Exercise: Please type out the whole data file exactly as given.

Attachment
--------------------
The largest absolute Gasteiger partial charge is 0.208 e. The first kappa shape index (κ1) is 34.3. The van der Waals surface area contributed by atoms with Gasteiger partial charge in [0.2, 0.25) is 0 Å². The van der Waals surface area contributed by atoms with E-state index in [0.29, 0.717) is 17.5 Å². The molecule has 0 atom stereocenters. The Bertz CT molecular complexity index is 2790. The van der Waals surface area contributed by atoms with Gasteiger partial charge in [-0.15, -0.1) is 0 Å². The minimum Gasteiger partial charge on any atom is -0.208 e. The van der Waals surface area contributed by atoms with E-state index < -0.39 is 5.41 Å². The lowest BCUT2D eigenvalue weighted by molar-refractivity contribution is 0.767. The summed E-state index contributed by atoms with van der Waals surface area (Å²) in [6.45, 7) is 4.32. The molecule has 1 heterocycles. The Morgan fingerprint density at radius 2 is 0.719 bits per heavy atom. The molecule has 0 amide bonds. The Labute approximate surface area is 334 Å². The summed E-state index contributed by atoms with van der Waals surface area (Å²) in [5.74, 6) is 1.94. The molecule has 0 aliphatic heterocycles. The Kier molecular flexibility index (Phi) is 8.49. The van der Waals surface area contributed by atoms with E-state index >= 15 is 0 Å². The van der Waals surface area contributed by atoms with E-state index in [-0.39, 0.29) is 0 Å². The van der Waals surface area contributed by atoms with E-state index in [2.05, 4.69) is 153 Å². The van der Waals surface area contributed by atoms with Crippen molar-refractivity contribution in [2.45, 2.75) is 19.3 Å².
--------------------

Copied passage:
The largest absolute Gasteiger partial charge is 0.208 e. The first kappa shape index (κ1) is 34.3. The van der Waals surface area contributed by atoms with Gasteiger partial charge in [0.2, 0.25) is 0 Å². The van der Waals surface area contributed by atoms with E-state index in [0.29, 0.717) is 17.5 Å². The molecule has 0 atom stereocenters. The Bertz CT molecular complexity index is 2790. The van der Waals surface area contributed by atoms with Gasteiger partial charge in [-0.15, -0.1) is 0 Å². The minimum Gasteiger partial charge on any atom is -0.208 e. The van der Waals surface area contributed by atoms with E-state index < -0.39 is 5.41 Å². The lowest BCUT2D eigenvalue weighted by molar-refractivity contribution is 0.767. The summed E-state index contributed by atoms with van der Waals surface area (Å²) in [6.45, 7) is 4.32. The molecule has 1 heterocycles. The Morgan fingerprint density at radius 2 is 0.719 bits per heavy atom. The molecule has 0 amide bonds. The Labute approximate surface area is 334 Å². The summed E-state index contributed by atoms with van der Waals surface area (Å²) in [5.74, 6) is 1.94. The molecule has 0 aliphatic heterocycles. The Kier molecular flexibility index (Phi) is 8.49. The van der Waals surface area contributed by atoms with E-state index >= 15 is 0 Å². The van der Waals surface area contributed by atoms with E-state index in [-0.39, 0.29) is 0 Å². The van der Waals surface area contributed by atoms with E-state index in [2.05, 4.69) is 153 Å². The van der Waals surface area contributed by atoms with Crippen molar-refractivity contribution in [2.45, 2.75) is 19.3 Å².